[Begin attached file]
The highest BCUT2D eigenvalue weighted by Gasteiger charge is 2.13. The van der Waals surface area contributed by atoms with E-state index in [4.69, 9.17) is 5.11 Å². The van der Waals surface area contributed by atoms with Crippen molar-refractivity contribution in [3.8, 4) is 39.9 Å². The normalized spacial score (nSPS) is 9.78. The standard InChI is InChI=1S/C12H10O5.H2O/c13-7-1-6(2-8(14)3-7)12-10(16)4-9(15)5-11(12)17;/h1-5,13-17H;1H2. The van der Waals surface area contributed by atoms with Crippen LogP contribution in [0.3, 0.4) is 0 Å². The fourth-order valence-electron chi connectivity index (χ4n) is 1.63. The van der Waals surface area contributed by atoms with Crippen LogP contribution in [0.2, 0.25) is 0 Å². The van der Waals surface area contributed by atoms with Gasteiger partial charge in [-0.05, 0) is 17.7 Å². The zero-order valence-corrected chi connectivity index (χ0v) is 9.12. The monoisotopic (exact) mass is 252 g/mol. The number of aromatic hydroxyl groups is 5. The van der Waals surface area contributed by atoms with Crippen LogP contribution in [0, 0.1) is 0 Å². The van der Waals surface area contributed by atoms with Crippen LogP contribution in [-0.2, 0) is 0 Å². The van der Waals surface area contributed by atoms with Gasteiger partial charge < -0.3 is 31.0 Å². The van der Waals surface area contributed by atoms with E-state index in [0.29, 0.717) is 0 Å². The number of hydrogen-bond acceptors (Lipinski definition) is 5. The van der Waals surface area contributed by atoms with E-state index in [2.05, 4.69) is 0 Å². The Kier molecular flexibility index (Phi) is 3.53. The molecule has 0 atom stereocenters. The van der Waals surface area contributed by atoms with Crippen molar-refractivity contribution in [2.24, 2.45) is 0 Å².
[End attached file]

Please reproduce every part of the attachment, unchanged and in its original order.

The highest BCUT2D eigenvalue weighted by Gasteiger charge is 2.13. The van der Waals surface area contributed by atoms with E-state index in [4.69, 9.17) is 5.11 Å². The van der Waals surface area contributed by atoms with Crippen molar-refractivity contribution in [3.8, 4) is 39.9 Å². The normalized spacial score (nSPS) is 9.78. The standard InChI is InChI=1S/C12H10O5.H2O/c13-7-1-6(2-8(14)3-7)12-10(16)4-9(15)5-11(12)17;/h1-5,13-17H;1H2. The van der Waals surface area contributed by atoms with Crippen LogP contribution in [0.3, 0.4) is 0 Å². The fourth-order valence-electron chi connectivity index (χ4n) is 1.63. The van der Waals surface area contributed by atoms with Crippen LogP contribution in [0.2, 0.25) is 0 Å². The van der Waals surface area contributed by atoms with Gasteiger partial charge in [-0.05, 0) is 17.7 Å². The zero-order valence-corrected chi connectivity index (χ0v) is 9.12. The monoisotopic (exact) mass is 252 g/mol. The number of aromatic hydroxyl groups is 5. The van der Waals surface area contributed by atoms with Crippen LogP contribution in [0, 0.1) is 0 Å². The van der Waals surface area contributed by atoms with Crippen LogP contribution in [-0.2, 0) is 0 Å². The van der Waals surface area contributed by atoms with Gasteiger partial charge < -0.3 is 31.0 Å². The van der Waals surface area contributed by atoms with E-state index in [0.29, 0.717) is 0 Å². The number of hydrogen-bond acceptors (Lipinski definition) is 5. The van der Waals surface area contributed by atoms with E-state index in [2.05, 4.69) is 0 Å². The Kier molecular flexibility index (Phi) is 3.53. The molecule has 0 atom stereocenters. The van der Waals surface area contributed by atoms with Crippen molar-refractivity contribution in [2.24, 2.45) is 0 Å².